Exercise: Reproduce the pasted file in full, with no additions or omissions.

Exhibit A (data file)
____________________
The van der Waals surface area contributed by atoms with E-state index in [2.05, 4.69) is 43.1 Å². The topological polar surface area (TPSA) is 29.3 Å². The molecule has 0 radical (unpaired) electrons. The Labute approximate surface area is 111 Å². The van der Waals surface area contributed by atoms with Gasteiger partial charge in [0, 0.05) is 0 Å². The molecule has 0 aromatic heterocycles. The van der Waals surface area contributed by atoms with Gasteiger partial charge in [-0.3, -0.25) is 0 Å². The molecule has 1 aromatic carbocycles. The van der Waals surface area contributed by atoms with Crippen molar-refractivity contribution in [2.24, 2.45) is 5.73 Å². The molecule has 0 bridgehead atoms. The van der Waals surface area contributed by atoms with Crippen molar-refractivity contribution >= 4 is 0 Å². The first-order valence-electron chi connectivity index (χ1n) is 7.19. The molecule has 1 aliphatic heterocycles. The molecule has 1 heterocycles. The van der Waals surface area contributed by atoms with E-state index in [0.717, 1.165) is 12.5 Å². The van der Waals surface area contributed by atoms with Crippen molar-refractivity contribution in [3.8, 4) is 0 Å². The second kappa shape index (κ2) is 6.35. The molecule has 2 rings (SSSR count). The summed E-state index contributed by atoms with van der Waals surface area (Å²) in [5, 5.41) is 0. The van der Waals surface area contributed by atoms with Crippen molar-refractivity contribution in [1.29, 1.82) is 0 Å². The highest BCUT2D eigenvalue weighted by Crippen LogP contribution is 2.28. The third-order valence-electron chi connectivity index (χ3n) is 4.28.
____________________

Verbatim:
The van der Waals surface area contributed by atoms with E-state index in [2.05, 4.69) is 43.1 Å². The topological polar surface area (TPSA) is 29.3 Å². The molecule has 0 radical (unpaired) electrons. The Labute approximate surface area is 111 Å². The van der Waals surface area contributed by atoms with Gasteiger partial charge in [0, 0.05) is 0 Å². The molecule has 0 aromatic heterocycles. The van der Waals surface area contributed by atoms with Gasteiger partial charge in [-0.3, -0.25) is 0 Å². The molecule has 1 aromatic carbocycles. The van der Waals surface area contributed by atoms with Crippen molar-refractivity contribution in [2.24, 2.45) is 5.73 Å². The molecule has 0 bridgehead atoms. The van der Waals surface area contributed by atoms with Crippen molar-refractivity contribution >= 4 is 0 Å². The first-order valence-electron chi connectivity index (χ1n) is 7.19. The molecule has 1 aliphatic heterocycles. The molecule has 1 heterocycles. The van der Waals surface area contributed by atoms with E-state index in [0.717, 1.165) is 12.5 Å². The van der Waals surface area contributed by atoms with Crippen molar-refractivity contribution in [3.8, 4) is 0 Å². The second kappa shape index (κ2) is 6.35. The molecule has 2 rings (SSSR count). The summed E-state index contributed by atoms with van der Waals surface area (Å²) in [5, 5.41) is 0. The van der Waals surface area contributed by atoms with Crippen molar-refractivity contribution in [1.29, 1.82) is 0 Å². The highest BCUT2D eigenvalue weighted by Crippen LogP contribution is 2.28. The third-order valence-electron chi connectivity index (χ3n) is 4.28.